The whole point is that various parts of a rotating body move at different speeds and in different directions. So if you choose to consider a part of some extent (for instance, one of the balls in your example), then the calculation of the kinetic energy possessed by that part as a whole will be rather complex.

And then, one way to do it is to calculate it's tangential energy and the remaining rotational energy as two different parts. But it's no mystery.

Hans
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Old 12th August 2018, 12:30 PM   #136
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Originally Posted by SDG View Post
Hans,
if the first post from the other forum
https://www.thenakedscientists.com/f...?topic=73606.0
has a valid point then all these solutions presented here are wrong because they do not account for the rotational kinetic energy:
https://en.wikipedia.org/wiki/Tautochrone_curve

If we take physical bob then this pendulum is not going to work as presented here:
https://en.wikipedia.org/wiki/File:I...al_pendula.gif
If the pendulum or the balls in the examples have a considerable rotational energy, like if the balls are large relative to the curve (perhaps even disks), and we continue to ignore that rotational energy, yes, then we are going to have a discrepancy.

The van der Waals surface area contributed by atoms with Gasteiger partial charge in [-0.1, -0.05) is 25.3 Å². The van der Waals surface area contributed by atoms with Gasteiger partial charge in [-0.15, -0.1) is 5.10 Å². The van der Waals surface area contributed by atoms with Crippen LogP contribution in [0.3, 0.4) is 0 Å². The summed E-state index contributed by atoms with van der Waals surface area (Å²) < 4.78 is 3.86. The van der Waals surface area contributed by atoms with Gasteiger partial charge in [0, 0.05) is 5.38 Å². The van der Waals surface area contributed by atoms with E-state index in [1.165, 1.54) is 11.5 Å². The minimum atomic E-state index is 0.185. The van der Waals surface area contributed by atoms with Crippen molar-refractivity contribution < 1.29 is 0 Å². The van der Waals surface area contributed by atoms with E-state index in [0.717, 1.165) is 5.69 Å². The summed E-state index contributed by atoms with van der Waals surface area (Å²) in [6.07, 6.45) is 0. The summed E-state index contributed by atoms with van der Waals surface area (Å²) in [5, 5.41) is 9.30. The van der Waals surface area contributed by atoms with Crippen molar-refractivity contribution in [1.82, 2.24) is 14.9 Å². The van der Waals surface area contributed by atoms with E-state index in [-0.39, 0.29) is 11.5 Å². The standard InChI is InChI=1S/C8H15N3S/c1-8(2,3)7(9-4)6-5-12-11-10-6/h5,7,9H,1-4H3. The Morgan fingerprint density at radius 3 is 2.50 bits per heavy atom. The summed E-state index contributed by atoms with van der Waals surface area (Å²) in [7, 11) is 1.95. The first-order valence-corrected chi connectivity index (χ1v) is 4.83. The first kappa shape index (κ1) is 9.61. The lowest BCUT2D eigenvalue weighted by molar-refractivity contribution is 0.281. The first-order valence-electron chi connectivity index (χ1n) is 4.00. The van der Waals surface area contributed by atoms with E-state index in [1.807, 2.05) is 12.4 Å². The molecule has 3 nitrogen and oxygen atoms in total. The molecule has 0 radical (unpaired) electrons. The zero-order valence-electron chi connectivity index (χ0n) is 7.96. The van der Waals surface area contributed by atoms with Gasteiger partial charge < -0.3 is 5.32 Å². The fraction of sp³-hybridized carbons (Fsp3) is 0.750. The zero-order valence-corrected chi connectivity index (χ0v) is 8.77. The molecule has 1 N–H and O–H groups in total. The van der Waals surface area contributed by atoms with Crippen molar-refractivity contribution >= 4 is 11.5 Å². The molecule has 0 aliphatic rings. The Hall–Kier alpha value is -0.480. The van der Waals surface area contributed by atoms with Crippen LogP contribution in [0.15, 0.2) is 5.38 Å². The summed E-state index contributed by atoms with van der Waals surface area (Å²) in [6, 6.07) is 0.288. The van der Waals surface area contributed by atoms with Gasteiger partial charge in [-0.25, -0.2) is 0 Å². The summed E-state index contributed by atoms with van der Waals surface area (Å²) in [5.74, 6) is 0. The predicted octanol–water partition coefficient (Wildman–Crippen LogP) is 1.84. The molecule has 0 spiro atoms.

Perhaps this is the reason the balls in those examples are all depicted quite small, and perhaps that is why pendulums are usually designed with a bob of negligible mass.

As for pendulums, have you considered clocks that have a balance (instead of a pendulum)? Here, it is all rotational energy. But it works nicely, if calculated in the proper way.

Hans
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Old 12th August 2018, 05:30 PM   #137
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Originally Posted by MRC_Hans View Post
That is, obviously, nonsense. First of all, think again: If a simple problem of geometric could falsify the theory of relativity, that would have been discovered within the first decade after it's presentation. In fact, Einstein would most likely have discovered it himself, before he presented the theory.

All we have here is a construction of arbitrary definitions that appear to become a mystery if you ignore some of their implications, and that has nothing to do with relativity.



A part of the body sufficiently small that the differential in acceleration can be considered negligible. An atom, if you will.

The whole point is that various parts of a rotating body move at different speeds and in different directions. So if you choose to consider a part of some extent (for instance, one of the balls in your example), then the calculation of the kinetic energy possessed by that part as a whole will be rather complex.

And then, one way to do it is to calculate it's tangential energy and the remaining rotational energy as two different parts. But it's no mystery.

Hans
What does this sentence mean? "a simple problem of geometric"

Einstein knew that linear acceleration is not equal to rotational acceleration. The curvature will cause the difference.
That's the reason the equivalence principle requires the linear acceleration to be compared to the 'uniform gravitational field'.